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Is This The World’s Newest Oil Benchmark?

Irina Slav

Abu Dhabi, the oil producing member of the United Arab Emirates, has plans to take on global benchmarks Brent and West Texas Intermediate with its very own contract, Murban, Bloomberg reports.

Abu Dhabi is among the largest exporters of crude in the Middle East and in its key market, Asia, it now has to compete not just with its neighbors and fellow OPEC members but U.S. shale, which has its own benchmark, WTI.

“I think this has legs,” Bloomberg quoted a senior Vitol executive as saying. Murban crude is “a single grade that serves as a good reference, quality-wise, for the big new flow that’s coming into Asia.”

The Murban has yet to start trading: this is scheduled for 2020, after Abu Dhabi sets up a commodity exchange. If all goes well, the grade, which is light and sweet, could become a preferred import for Asian refiners as a comparable substitute for U.S. oil.

“There is a need for a new marker to reflect shifting crude flows,” a research associate at the Oxford Institute for Energy Studies told Bloomberg. “Murban has many of the characteristics for benchmark success: large physical volumes, its availability for spot trading, and potential for a forward paper market,” Ahmed Mehdi added.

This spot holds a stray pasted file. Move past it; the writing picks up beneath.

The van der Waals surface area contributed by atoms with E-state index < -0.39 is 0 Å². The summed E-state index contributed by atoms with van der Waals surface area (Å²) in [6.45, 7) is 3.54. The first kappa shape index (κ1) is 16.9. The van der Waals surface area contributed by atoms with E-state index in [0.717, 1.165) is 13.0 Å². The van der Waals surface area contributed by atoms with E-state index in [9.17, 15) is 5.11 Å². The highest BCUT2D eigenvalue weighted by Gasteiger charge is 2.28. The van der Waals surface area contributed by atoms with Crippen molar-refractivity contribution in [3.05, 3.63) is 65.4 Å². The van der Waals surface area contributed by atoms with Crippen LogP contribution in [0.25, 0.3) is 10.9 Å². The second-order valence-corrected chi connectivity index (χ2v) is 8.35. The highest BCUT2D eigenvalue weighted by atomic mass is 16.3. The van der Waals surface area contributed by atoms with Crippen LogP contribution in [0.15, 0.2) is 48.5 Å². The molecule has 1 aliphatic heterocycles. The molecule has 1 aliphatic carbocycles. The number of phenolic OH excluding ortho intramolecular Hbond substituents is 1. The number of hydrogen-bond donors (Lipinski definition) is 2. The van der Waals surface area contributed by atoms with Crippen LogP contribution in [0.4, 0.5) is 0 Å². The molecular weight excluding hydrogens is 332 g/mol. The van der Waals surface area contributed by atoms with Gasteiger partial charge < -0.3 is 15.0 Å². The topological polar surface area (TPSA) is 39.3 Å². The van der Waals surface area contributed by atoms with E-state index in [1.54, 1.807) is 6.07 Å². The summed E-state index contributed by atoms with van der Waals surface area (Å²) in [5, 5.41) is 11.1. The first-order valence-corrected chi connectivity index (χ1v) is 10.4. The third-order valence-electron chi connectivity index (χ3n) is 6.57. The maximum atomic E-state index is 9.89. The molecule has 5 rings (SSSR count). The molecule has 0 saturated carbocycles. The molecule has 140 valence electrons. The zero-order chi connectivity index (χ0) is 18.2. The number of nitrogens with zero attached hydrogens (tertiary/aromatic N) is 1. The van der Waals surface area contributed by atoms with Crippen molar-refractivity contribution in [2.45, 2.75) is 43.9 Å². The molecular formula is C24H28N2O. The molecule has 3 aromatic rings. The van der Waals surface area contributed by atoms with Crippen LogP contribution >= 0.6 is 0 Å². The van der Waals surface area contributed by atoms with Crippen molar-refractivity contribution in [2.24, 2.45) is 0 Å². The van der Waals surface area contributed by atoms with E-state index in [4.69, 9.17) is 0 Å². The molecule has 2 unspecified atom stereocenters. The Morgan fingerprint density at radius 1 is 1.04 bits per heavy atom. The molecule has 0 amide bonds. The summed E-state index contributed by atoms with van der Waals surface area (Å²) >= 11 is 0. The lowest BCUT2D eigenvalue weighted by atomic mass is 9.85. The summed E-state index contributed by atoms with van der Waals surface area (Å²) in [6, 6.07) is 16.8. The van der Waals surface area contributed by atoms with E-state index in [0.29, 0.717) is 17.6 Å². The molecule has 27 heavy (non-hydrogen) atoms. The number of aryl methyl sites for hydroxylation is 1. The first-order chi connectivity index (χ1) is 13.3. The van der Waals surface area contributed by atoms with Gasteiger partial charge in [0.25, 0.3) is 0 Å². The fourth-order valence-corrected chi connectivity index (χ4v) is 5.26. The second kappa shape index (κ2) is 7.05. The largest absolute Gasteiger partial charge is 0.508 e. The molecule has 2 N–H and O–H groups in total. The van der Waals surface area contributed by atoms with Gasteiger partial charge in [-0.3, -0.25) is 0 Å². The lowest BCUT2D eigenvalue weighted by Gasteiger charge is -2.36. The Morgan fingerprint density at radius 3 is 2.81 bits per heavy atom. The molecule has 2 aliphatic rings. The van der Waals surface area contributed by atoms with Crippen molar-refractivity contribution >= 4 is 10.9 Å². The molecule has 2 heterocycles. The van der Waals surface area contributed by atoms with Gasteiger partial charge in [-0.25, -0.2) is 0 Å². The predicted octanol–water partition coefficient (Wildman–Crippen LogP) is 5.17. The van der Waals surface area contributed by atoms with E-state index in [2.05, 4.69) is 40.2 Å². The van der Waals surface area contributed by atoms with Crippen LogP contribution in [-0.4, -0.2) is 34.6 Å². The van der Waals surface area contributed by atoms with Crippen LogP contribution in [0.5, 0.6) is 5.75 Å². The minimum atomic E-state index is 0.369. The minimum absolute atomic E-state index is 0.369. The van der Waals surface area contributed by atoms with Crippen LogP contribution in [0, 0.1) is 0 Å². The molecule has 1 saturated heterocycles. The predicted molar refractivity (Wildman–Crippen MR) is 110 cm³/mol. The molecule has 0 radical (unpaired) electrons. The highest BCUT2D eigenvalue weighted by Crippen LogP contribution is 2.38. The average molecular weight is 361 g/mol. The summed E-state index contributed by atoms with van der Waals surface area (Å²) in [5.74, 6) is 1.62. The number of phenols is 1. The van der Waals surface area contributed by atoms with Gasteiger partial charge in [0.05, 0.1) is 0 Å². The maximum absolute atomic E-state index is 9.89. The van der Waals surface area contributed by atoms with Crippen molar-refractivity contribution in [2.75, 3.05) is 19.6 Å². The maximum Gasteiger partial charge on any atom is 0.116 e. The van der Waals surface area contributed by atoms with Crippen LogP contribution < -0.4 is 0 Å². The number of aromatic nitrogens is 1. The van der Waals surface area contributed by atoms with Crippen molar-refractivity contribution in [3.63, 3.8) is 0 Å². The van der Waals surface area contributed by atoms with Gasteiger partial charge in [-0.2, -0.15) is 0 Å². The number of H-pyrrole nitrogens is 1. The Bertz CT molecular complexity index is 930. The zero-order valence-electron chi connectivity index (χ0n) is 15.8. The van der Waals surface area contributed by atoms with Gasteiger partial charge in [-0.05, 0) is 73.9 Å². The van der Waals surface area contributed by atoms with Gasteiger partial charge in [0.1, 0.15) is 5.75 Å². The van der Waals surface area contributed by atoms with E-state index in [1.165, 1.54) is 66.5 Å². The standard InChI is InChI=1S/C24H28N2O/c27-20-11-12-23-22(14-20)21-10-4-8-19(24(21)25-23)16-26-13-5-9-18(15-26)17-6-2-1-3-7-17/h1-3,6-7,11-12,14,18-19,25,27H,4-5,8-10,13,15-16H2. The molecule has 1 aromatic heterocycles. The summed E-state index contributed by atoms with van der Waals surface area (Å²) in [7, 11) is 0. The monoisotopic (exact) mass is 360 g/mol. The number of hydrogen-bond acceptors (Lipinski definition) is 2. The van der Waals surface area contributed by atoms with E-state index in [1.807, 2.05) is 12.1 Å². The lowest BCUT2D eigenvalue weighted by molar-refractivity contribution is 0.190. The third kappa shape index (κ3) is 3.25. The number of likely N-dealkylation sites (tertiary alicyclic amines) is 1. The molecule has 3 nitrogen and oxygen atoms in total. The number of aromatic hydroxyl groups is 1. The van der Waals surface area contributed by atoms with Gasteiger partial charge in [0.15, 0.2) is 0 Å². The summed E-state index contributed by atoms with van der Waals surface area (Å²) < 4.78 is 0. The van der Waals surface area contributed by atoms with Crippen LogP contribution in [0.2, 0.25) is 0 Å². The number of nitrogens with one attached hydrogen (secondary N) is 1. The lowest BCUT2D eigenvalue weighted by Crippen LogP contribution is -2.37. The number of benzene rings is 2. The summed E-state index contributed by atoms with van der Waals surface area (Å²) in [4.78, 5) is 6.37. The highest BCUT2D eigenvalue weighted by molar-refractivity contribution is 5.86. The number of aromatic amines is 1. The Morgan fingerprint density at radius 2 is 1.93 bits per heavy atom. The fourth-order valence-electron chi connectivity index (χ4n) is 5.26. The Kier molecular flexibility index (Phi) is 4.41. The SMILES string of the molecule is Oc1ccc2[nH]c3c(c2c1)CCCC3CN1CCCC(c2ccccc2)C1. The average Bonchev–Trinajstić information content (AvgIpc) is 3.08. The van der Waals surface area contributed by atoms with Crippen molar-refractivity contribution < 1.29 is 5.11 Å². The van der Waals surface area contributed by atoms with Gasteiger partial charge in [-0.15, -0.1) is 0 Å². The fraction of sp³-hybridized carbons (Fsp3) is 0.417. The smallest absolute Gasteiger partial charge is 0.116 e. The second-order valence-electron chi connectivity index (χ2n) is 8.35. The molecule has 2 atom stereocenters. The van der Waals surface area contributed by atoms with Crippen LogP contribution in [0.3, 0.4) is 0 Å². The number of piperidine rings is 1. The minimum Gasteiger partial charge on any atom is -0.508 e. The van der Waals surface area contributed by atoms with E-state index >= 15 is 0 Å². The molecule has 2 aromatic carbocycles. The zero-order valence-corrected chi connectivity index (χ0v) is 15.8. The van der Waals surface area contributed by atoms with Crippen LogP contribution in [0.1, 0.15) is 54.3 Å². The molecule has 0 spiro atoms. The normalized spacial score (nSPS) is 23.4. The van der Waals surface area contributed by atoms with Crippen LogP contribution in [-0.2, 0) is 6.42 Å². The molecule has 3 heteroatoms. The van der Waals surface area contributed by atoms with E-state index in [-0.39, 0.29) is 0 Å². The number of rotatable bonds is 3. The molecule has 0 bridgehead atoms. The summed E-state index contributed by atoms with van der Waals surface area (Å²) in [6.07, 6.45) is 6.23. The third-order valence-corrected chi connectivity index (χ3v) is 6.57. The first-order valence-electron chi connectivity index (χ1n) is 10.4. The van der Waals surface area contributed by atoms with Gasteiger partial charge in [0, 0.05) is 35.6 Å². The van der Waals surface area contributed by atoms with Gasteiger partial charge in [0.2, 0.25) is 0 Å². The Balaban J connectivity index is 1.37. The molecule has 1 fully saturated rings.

In this aspect, its success is more or less guaranteed. What is not guaranteed is whether other Middle Eastern producers will pick it up as a benchmark for their own crude prices. Yet even if they don’t, Murban could at some point become a component of oil pricing for some producers in the region.

This is what happened to the Omani oil futures, which launched on the Dubai Mercantile Exchange in 2007. While since then it hasn’t become a regional benchmark for oil prices, Saudi Arabia last year added the contract as a component of its official selling price.

By Irina Slav for Oilprice.com

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